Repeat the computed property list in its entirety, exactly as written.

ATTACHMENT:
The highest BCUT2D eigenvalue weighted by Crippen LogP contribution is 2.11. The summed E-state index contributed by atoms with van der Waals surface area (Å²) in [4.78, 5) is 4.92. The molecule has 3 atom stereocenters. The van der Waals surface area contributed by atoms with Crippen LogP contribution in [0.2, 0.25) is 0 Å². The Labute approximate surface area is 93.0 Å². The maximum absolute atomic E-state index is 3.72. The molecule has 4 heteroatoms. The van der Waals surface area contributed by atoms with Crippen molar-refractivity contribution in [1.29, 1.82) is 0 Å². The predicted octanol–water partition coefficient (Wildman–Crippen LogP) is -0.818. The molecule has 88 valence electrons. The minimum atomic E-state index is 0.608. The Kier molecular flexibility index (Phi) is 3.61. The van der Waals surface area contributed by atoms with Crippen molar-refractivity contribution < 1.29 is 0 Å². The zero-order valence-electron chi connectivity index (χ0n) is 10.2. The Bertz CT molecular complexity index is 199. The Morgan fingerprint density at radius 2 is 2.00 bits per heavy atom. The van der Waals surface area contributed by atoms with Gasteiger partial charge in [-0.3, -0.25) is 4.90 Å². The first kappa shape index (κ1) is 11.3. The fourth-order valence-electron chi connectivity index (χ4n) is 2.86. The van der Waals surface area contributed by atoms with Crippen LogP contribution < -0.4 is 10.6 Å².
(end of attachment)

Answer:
The highest BCUT2D eigenvalue weighted by Crippen LogP contribution is 2.11. The summed E-state index contributed by atoms with van der Waals surface area (Å²) in [4.78, 5) is 4.92. The molecule has 3 atom stereocenters. The van der Waals surface area contributed by atoms with Crippen LogP contribution in [0.2, 0.25) is 0 Å². The Labute approximate surface area is 93.0 Å². The maximum absolute atomic E-state index is 3.72. The molecule has 4 heteroatoms. The van der Waals surface area contributed by atoms with Crippen molar-refractivity contribution in [1.29, 1.82) is 0 Å². The predicted octanol–water partition coefficient (Wildman–Crippen LogP) is -0.818. The molecule has 88 valence electrons. The minimum atomic E-state index is 0.608. The Kier molecular flexibility index (Phi) is 3.61. The van der Waals surface area contributed by atoms with Crippen molar-refractivity contribution < 1.29 is 0 Å². The zero-order valence-electron chi connectivity index (χ0n) is 10.2. The Bertz CT molecular complexity index is 199. The Morgan fingerprint density at radius 2 is 2.00 bits per heavy atom. The van der Waals surface area contributed by atoms with Gasteiger partial charge in [-0.3, -0.25) is 4.90 Å². The first kappa shape index (κ1) is 11.3. The fourth-order valence-electron chi connectivity index (χ4n) is 2.86. The van der Waals surface area contributed by atoms with Crippen LogP contribution < -0.4 is 10.6 Å².